FNCB 'moderately effective' at retrieving clinically-useful GI samples
Ultrasound-guided fine needle cytology biopsies (FNCB) are moderately effective at retrieving clinically-useful samples from gastrointestinal lesions (GI lesions), according to new research.
Published in the Journal of Small Animal Practice, the study aimed to assess factors that may influence the clinical usefulness of samples collected from GI lesions by FNCB. The team reviewed GI samples from 25 dogs and 19 cats obtained by FNCB from a single institution between February 2014 to August 2016.
Researchers evaluated the clinical records to obtain historical data, clinical findings, diagnostic results and patient outcomes. Lesion thickness was categorised further as either a mass (≥20 mm thickness) or a thickening (<20mm).
The team also reviewed factors that may have influenced the retrieval of a clinically useful sample. These included the lesion location, sonographic lesion thickness, the loss of (or alteration to) the intestinal layer conspicuity on ultrasound, and the number of slides submitted to the cytologists.
Study author Dr Robert Turner, a registrar in veterinary radiology at the University of Melbourne, said: “Of the submitted cytological samples, 68 per cent (30/44) were considered clinically useful, including 11 of 18 from the stomach, eight of 12 from the small intestine, five of six from the ileocaecal junction and six of eight cases from the colon.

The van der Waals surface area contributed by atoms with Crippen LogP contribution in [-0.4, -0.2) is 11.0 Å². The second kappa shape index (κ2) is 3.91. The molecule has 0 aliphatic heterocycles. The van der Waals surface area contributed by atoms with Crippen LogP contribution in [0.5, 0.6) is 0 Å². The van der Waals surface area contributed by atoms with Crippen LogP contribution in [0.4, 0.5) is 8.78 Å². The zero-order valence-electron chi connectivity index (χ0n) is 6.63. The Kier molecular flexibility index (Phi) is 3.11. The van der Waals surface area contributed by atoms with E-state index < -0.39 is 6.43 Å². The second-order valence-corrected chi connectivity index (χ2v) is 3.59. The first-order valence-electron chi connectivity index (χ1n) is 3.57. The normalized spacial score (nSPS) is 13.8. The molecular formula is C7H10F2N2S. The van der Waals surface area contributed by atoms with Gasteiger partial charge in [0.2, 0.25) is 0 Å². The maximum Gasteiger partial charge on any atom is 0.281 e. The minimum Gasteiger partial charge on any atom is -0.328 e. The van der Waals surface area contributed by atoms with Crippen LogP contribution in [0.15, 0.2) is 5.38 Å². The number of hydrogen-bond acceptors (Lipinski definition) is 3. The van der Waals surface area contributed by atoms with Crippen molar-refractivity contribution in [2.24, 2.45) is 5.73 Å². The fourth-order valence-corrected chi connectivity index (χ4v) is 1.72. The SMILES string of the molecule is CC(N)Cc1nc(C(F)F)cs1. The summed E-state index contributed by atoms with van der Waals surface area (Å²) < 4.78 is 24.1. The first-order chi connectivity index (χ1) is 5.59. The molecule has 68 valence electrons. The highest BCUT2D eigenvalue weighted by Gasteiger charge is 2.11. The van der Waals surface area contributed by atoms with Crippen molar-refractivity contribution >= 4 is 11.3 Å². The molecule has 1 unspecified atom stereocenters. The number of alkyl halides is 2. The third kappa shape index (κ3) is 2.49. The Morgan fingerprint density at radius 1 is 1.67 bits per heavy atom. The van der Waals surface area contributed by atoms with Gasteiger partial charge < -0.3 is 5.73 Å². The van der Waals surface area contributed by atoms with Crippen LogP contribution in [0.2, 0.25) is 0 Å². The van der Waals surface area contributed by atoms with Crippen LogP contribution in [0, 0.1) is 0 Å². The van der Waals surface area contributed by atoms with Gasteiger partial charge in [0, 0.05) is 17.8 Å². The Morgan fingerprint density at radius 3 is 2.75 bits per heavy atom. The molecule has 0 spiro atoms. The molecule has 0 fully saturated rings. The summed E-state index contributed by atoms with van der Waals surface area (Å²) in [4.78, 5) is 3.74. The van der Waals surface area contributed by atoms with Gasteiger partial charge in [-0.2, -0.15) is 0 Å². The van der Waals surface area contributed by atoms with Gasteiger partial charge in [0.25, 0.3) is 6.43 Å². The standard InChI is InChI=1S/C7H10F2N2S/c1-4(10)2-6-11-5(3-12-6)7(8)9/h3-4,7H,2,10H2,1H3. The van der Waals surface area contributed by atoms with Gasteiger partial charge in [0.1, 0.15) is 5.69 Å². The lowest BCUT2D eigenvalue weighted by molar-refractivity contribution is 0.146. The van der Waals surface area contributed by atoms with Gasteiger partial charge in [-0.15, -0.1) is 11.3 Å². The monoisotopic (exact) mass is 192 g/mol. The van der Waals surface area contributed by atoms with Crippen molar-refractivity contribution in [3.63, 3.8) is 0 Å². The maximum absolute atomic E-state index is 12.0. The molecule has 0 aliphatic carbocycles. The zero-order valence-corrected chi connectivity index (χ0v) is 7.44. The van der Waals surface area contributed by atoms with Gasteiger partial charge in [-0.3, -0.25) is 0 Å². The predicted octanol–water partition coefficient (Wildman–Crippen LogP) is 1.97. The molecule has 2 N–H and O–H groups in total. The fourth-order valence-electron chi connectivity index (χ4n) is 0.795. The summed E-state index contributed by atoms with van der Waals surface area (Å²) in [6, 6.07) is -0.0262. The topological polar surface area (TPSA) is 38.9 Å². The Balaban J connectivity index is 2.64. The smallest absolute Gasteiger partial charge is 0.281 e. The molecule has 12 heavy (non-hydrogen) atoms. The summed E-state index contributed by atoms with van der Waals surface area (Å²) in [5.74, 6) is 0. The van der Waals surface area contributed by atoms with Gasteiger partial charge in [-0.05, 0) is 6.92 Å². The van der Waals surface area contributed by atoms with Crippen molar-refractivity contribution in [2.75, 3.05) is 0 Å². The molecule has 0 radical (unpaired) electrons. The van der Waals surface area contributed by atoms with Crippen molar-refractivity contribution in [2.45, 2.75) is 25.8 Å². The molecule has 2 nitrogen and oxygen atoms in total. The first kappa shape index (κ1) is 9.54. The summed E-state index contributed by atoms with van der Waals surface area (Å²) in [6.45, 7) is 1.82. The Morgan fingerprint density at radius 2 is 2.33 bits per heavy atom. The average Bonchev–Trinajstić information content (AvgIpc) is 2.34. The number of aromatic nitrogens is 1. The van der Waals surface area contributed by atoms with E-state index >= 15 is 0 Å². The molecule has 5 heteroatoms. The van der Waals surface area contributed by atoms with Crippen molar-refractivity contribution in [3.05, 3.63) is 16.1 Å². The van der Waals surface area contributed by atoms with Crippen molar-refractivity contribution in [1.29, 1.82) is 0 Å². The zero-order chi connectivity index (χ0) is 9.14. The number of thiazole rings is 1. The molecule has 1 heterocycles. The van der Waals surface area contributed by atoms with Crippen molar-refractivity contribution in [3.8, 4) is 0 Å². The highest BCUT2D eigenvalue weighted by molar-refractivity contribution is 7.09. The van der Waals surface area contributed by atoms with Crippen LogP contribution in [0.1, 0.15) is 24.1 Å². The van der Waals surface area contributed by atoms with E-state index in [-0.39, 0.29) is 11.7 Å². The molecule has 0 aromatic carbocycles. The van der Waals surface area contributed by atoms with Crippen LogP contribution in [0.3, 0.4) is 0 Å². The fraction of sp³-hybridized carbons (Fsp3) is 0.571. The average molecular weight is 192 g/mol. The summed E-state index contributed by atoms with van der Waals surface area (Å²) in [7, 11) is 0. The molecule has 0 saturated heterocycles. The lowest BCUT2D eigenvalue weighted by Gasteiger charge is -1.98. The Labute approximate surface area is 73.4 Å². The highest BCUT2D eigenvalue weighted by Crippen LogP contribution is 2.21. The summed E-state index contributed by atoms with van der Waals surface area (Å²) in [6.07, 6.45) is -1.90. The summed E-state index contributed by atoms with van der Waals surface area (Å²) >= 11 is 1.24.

"The study found that both increasing lesion thickness and the number of slides submitted to the cytologists were positively associated with the odds of obtaining a clinically useful sample. In a multivariable logistic regression model, some evidence was obtained that these factors were related, but the available data was insufficient to precisely estimate their combined effect.”
JSAP editor, Nicola Di Girolamo, concluded: “The results of this study indicate that ultrasound-guided percutaneous cytology is moderately effective at retrieving clinically useful samples from GI lesions. Future research including larger, prospective studies would help to ascertain safety of this diagnostic technique, potential inter-operator variability, as well as a pragmatic comparison in terms of patient outcomes with the current standards for diagnosing GI lesions.”